Editorial: Monday mix on Holocaust; cow embryos; R.A.D. course

  • Holocaust survivor Henny (Wisgardisky) Lewin, 78, of North Amherst, on Jan. 30 holds an old photograph of herself as a child, front left, with her parents Gita and Jonas Wisgardisky and cousin Shoshana (Berk) Sarid, featuring a fake passport stamp they used to escape, at right. GAZETTE FILE PHOTO

Monday, February 05, 2018

A 78-year-old woman who grew up in Lithuania gave Granby students a firsthand history lesson last week about one of the darkest chapters of the 20th century.

Henia Lewin, who now lives in North Amherst, told 120 7th- and 8th-grade students at Granby Junior/Senior High School about her escape in a suitcase from the Kovno Ghetto where her middle-class family was taken in 1941 by the Nazis from their home in south-central Lithuania.

“It was probably big enough for about 6,000 people, but now they crammed in those 40,000 Jews from Kaunas,” Levin said. When the war ended, only about 2,000 had survived.

Levin said she wanted to share her experience with students while she is still alive. “I feel an obligation while I’m still around to tell their story because in a few years from now you’re only going to get it from books and videos,” she told the students.

Lewin was 1½ when the Nazis invaded Lithuania. “My memories are from a little bit later, from the age of 3, 4, 5,” Lewin said. “But when I was a teenager, I started asking my parents questions. They were reluctant to discuss their experiences, having lost parents and brother and sisters and nieces and nephews. They were really not anxious to discuss it, which is true for a lot of Holocaust survivors.”

From what Lewin was able to piece together, there was concern “that the Germans decided to collect all the children. In our ghetto, people were saying, ‘We have to do something to smuggle our children out.’ ”

Lewin was sedated and smuggled away in a suitcase. She lived with a Lithuanian couple for about two years until she was reunited with her parents who managed to escape from the Kovno Ghetto.

Granby Grade 8 history teacher Michael Stapert said, “We believe having Ms. Lewin speak about her experiences will bring the issues associated with this historical period to life in a way that will challenge our students to confront the prejudices that can set one people against another.”

Lewin delivered an important lesson: “The people I am most angry with are the bystanders — the people who didn’t get involved to stop the evil. Don’t be a bystander. Be a person that does good.”

That’s a powerful message from a woman who experienced evil during her childhood.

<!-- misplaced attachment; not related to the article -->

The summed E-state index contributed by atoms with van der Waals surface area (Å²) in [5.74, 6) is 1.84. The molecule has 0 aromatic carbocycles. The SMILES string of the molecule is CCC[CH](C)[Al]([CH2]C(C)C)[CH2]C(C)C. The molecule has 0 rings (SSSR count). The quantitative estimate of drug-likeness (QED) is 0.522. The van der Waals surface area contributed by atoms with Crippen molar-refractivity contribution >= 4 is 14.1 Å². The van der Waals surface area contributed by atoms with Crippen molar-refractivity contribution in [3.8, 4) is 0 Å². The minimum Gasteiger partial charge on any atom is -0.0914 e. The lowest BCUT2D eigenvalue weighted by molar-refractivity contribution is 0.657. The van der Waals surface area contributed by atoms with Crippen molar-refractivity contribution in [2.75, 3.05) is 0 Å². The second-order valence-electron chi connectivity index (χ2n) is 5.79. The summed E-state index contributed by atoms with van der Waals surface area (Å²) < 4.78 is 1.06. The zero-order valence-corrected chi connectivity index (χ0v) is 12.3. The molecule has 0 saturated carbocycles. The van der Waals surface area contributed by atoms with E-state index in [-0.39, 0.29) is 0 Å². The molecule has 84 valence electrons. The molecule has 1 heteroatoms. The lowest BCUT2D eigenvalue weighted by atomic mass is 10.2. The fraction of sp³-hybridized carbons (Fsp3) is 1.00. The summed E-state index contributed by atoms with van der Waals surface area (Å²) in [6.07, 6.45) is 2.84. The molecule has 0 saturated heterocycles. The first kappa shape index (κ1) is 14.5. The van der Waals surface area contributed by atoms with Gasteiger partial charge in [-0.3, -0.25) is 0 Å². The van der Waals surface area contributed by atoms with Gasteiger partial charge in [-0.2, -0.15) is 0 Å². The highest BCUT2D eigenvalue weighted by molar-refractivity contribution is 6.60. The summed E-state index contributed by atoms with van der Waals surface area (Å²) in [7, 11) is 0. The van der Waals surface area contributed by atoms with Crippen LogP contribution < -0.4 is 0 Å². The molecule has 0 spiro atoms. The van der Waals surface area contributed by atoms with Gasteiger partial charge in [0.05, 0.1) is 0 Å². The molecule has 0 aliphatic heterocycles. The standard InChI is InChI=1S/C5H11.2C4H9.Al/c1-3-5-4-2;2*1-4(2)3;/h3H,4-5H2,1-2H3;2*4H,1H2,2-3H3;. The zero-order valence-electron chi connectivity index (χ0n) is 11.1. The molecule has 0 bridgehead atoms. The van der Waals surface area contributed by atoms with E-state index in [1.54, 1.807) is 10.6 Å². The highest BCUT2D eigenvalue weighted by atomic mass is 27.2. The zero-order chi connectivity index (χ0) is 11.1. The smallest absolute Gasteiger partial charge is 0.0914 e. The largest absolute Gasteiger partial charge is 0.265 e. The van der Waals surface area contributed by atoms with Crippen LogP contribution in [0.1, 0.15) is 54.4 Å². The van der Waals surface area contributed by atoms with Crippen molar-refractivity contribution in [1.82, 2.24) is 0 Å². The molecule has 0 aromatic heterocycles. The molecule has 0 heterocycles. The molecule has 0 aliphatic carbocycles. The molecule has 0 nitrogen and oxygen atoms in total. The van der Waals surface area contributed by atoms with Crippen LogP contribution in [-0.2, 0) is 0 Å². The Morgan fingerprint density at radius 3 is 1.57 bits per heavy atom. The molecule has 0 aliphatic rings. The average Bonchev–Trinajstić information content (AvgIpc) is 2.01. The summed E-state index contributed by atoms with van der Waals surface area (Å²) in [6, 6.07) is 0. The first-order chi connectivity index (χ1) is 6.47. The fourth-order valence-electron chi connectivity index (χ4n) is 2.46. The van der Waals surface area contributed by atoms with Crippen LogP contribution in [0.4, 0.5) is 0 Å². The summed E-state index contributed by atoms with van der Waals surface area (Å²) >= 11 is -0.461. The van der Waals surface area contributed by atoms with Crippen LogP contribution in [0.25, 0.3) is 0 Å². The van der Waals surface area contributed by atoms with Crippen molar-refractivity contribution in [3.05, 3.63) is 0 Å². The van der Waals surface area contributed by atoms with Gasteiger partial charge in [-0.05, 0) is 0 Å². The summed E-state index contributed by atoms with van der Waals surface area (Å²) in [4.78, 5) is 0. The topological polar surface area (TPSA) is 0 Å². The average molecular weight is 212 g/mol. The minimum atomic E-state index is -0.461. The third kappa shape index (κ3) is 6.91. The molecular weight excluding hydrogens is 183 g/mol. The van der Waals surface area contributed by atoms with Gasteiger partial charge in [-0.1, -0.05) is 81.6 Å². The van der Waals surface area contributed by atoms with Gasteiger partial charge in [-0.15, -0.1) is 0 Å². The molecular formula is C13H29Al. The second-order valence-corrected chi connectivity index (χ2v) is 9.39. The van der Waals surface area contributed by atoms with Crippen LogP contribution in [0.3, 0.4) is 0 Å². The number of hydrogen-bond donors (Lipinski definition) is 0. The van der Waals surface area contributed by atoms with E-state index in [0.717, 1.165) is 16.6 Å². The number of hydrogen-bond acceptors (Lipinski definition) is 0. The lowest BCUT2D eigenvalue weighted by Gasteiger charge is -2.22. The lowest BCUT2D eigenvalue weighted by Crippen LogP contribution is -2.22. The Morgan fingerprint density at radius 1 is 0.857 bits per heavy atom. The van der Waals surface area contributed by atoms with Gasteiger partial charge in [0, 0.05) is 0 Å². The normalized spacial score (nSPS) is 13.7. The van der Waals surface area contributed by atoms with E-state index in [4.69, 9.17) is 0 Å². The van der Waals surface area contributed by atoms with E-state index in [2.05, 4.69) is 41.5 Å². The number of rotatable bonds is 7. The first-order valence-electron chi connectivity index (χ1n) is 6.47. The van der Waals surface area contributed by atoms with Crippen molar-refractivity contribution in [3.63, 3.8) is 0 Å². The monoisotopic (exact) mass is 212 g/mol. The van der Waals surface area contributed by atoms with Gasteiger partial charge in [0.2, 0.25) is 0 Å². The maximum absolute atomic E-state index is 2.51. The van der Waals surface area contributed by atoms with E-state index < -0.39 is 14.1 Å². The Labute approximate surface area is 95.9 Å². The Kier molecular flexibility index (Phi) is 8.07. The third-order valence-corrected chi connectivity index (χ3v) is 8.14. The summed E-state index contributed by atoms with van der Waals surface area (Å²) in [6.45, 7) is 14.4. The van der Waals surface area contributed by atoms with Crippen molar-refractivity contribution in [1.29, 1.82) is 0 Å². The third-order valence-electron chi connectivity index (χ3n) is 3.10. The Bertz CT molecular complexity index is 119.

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Students at Smith Vocational and Agricultural High School in Northampton are practicing high-tech biology with the cattle on their farm.

Covergirl, a 9-year-old cow, is expected to give birth this spring to a calf that will be entirely unrelated genetically to her. Covergirl was impregnated with an embryo transfer procedure that allows the fertilized egg of one cow to be inserted into another and carried to term.

While a common practice in breeding livestock for shows, embryo transfer is rarely done at high schools. Smith Vocational purchased four embryos for $550 each a year ago, and Covergirl is carrying the first one.

“It’s really about the genetics and quality,” said Beth Wilson, an agriculture instructor at Smith School. “The result is hopefully what you’re looking for. If you’re looking for a larger cow, sure. If you want a cow that’s going to make a lot more milk because it’s the dairy industry, then hopefully that’s your result.”

There’s no guarantee, however, that the desired traits will be seen in the calf because there is still much uncertainty in the field of genetics. Whatever happens, these agriculture students are getting a 21st-century schooling in biology.

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Kudos to the Belchertown Police Department for its commitment to teaching Rape Aggression Defense Systems (R.A.D.) courses. Last week, eight women graduated from the second class offered by Belchertown Police free to area residents.

Women are taught self-defense moves as well as to yell “No!” as they practice them. “Even just to use your voice, it’s kind of embarrassing,” said Diane Connors, of Ludlow. “Women are used to being quiet and timid and not aggressive, so you’ve kind of got to throw that all aside.”

Another class will be offered in the spring, and information about other R.A.D. courses taught by Belchertown Police is available online at